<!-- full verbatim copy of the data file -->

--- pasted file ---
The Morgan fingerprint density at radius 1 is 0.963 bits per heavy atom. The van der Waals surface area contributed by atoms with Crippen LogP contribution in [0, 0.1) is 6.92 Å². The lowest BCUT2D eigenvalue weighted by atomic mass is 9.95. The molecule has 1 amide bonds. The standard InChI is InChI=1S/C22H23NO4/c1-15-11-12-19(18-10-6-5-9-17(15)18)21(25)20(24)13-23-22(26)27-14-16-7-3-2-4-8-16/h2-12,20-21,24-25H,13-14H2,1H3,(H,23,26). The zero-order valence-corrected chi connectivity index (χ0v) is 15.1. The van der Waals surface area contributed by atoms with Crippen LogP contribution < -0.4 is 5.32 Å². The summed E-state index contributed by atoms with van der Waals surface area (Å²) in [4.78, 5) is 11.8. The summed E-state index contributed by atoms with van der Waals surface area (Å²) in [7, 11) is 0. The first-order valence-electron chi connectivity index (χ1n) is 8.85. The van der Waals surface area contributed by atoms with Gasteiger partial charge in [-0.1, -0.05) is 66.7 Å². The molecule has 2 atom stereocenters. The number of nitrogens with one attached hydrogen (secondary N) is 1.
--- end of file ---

The Morgan fingerprint density at radius 1 is 0.963 bits per heavy atom. The van der Waals surface area contributed by atoms with Crippen LogP contribution in [0, 0.1) is 6.92 Å². The lowest BCUT2D eigenvalue weighted by atomic mass is 9.95. The molecule has 1 amide bonds. The standard InChI is InChI=1S/C22H23NO4/c1-15-11-12-19(18-10-6-5-9-17(15)18)21(25)20(24)13-23-22(26)27-14-16-7-3-2-4-8-16/h2-12,20-21,24-25H,13-14H2,1H3,(H,23,26). The zero-order valence-corrected chi connectivity index (χ0v) is 15.1. The van der Waals surface area contributed by atoms with Crippen LogP contribution < -0.4 is 5.32 Å². The summed E-state index contributed by atoms with van der Waals surface area (Å²) in [4.78, 5) is 11.8. The summed E-state index contributed by atoms with van der Waals surface area (Å²) in [7, 11) is 0. The first-order valence-electron chi connectivity index (χ1n) is 8.85. The van der Waals surface area contributed by atoms with Gasteiger partial charge in [-0.1, -0.05) is 66.7 Å². The molecule has 2 atom stereocenters. The number of nitrogens with one attached hydrogen (secondary N) is 1.